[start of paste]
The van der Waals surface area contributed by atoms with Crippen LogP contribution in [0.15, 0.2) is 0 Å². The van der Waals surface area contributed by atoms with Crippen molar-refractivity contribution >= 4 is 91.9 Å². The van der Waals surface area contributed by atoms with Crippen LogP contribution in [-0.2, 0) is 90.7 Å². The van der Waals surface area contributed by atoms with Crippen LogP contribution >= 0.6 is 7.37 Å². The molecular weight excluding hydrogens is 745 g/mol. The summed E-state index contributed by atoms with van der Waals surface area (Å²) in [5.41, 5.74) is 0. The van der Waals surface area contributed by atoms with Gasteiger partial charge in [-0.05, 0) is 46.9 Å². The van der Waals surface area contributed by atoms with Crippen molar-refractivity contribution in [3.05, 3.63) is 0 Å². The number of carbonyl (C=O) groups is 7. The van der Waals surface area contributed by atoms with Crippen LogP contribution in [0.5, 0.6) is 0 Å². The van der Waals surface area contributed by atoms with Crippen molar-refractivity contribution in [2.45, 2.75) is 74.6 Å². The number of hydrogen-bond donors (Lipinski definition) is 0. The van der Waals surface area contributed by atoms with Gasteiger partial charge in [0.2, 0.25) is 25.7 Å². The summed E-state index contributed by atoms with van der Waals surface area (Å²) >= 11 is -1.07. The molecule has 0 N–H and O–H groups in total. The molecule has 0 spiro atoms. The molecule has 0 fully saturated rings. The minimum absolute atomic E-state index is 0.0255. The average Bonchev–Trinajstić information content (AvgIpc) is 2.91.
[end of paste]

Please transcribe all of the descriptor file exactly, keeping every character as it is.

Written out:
The van der Waals surface area contributed by atoms with Crippen LogP contribution in [0.15, 0.2) is 0 Å². The van der Waals surface area contributed by atoms with Crippen molar-refractivity contribution >= 4 is 91.9 Å². The van der Waals surface area contributed by atoms with Crippen LogP contribution in [-0.2, 0) is 90.7 Å². The van der Waals surface area contributed by atoms with Crippen LogP contribution >= 0.6 is 7.37 Å². The molecular weight excluding hydrogens is 745 g/mol. The summed E-state index contributed by atoms with van der Waals surface area (Å²) in [5.41, 5.74) is 0. The van der Waals surface area contributed by atoms with Gasteiger partial charge in [-0.05, 0) is 46.9 Å². The van der Waals surface area contributed by atoms with Crippen molar-refractivity contribution in [3.05, 3.63) is 0 Å². The number of carbonyl (C=O) groups is 7. The van der Waals surface area contributed by atoms with Crippen LogP contribution in [0.5, 0.6) is 0 Å². The van der Waals surface area contributed by atoms with Crippen molar-refractivity contribution in [2.45, 2.75) is 74.6 Å². The number of hydrogen-bond donors (Lipinski definition) is 0. The van der Waals surface area contributed by atoms with Gasteiger partial charge in [0.2, 0.25) is 25.7 Å². The summed E-state index contributed by atoms with van der Waals surface area (Å²) >= 11 is -1.07. The molecule has 0 N–H and O–H groups in total. The molecule has 0 spiro atoms. The molecule has 0 fully saturated rings. The minimum absolute atomic E-state index is 0.0255. The average Bonchev–Trinajstić information content (AvgIpc) is 2.91.